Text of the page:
Monday, September 07, 2020

American History, and then some




You will hear, especially if you engage on Facebook with devotees of the Left, that America has a bloody and violent history.  You will be asked to deny, if you can, the enslavement of Blacks, and the extermination of Indians. Rather than quibble over language, if they happen to overstate the case, as indeed they likely will, it is better to acknowledge it.  Yes, American History is stained in blood.  Agree.

The problem is perhaps the context?  Is America really unique?  Let's take a quick look at the rest of the 


To keep it quick, let me mention just a few names.  Tamerlane, Stalin, and Leopold II of Belgium.  Tamerlane is a fellow who built mountains of skulls outside the cities he conquered, Stalin I hope you already know about, and Leopold was the brute who wrecked havoc and murder on the Belgian Congo.

Do Belgians attend struggle sessions where they force each other to apologize for the crimes of Leopold?  Never mind, they probably do, when they aren't enjoying strong beer, and mayonnaise on their fries. Which, along with the art and architecture are some of the fine things about Belgium so lets get to the 


Has American History been a mere cavalcade of blood and horror?  Of course not.  Never mind the Civil War that ended Slavery, and the Civil Rights movement that took the defining words of our founding and applied them fully to all Americans.  Think of some smaller stories, the Tuskegee Airmen, the Navajo Code Talkers, and, why not, he is deservedly famous, Jackie Robinson.

I had the privilege of attending an airshow in Oshkosh Wisconsin a few years back at which some of the remaining Tuskegee Airmen were honored.  Was America still a racist country then?  Yes.  Did they suffer discrimination?  Yes.  Nonetheless they were given the opportunity to fly the finest aircraft of WWII into combat, and they performed heroically.  (Just btw, I am biased toward the P-51 Mustang, because I was fortunate enough to take my first flying lesson in one.  What a plane!)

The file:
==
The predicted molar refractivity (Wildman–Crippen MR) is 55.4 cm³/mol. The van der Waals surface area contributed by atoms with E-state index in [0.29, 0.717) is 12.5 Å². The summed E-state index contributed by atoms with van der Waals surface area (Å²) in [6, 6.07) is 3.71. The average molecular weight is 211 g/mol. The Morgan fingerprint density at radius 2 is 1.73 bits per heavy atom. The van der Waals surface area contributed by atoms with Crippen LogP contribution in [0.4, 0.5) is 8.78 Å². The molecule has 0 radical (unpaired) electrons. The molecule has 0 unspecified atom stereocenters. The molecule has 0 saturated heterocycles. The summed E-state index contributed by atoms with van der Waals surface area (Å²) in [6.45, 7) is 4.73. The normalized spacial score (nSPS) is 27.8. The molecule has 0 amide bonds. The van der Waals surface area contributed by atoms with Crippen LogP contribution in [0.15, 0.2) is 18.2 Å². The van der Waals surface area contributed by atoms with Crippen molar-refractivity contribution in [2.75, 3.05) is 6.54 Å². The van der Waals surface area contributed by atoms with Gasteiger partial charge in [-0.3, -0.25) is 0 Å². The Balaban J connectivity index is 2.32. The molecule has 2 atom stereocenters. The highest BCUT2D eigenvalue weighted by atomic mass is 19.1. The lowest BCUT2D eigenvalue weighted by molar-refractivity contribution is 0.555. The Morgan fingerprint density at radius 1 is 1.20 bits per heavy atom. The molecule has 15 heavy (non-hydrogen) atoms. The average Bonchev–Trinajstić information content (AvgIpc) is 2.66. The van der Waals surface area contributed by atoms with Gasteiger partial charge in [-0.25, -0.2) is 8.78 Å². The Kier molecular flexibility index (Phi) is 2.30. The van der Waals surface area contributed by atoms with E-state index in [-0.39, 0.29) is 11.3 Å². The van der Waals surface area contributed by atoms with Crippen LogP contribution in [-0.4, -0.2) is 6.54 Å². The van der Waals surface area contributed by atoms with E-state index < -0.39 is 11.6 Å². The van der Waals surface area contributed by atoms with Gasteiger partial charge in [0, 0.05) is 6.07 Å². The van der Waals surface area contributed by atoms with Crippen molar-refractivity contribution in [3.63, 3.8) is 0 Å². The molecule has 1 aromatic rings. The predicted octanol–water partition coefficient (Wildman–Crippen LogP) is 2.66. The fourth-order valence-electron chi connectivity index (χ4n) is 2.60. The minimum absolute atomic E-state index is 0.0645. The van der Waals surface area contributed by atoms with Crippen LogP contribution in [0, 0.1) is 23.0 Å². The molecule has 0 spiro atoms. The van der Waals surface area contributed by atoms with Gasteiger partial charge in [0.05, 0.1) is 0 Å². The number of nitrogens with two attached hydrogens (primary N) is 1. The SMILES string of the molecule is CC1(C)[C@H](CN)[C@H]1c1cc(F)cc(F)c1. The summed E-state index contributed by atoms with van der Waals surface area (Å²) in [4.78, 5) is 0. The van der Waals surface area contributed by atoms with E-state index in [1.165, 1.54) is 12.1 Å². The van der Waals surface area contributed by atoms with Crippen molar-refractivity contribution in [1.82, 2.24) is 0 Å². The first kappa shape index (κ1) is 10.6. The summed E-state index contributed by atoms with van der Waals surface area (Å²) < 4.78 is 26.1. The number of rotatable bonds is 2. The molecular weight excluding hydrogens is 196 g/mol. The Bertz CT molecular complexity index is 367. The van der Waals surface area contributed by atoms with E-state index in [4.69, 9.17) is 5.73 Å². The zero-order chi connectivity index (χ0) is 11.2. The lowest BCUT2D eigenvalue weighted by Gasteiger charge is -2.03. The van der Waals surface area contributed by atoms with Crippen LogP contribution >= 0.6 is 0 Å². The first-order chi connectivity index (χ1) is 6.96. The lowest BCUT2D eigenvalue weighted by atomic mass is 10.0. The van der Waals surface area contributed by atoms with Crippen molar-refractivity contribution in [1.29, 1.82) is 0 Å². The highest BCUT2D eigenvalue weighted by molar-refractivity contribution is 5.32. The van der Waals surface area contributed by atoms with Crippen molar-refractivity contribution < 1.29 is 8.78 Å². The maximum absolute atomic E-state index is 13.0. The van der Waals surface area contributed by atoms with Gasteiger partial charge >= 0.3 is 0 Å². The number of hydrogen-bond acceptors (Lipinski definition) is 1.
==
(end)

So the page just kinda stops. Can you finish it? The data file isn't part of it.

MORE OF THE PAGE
The Code Talkers were young Navajo men who invented, implemented, and used under fire in combat, what is, to my knowledge, the only unbroken tactical code of WWII.  Were they mistreated, both as a people and as individuals before and even after the war?  Yes.  Nonetheless they were honored with a vital mission during the war, and in the years after the war, when the need for secrecy finally ended, they were honored publicly as well.   I recently read a fine book you might also enjoy: Code Talker: The First and Only Memoir By One of the Original Navajo Code Talkers of WWII.

Finally Jackie Robinson heralded the modern era of black celebrity athletes and entertainers.   Anyone who tells you that America has a racial caste system has to ignore a lot.  Not just the black millionaires and billionaires, but the poor whites who suffer depression and die from opioid abuse, not just in Appalachia but all over our country.


Why am I writing all this?  Here is part of why:

This slide was presented at a "Racial Sensitivity Training" for employees of the Sandia National Laboratory, in Albuquerque New Mexico.  I suppose, as a White Male myself, I should feel proud that my efforts to display a "can-do attitude" have been noticed, and are deemed worthy of discussion.  However, I feel it more important to note that essentializing a positive attitude as a White Male attribute is Racist, Sexist, nonsense.

I've learned a lot about "can-do", from women, starting I suppose with my Mother, who taught me at Telethons years ago (some of my readers perhaps recall Super Sunday, which is still a thing) the importance first of showing up, then of picking up your pack of cards, and then dialing the numbers.  "If you don't ask, you won't get". I've been privileged to work with other people, some not white, some not men, and some not either, who gave me further lessons, by their example, of how to get things done.

Returning to my Mother, apropos of nothing in particular, she was also the one who taught me, again by example, that when you see something wrong, you say something about it.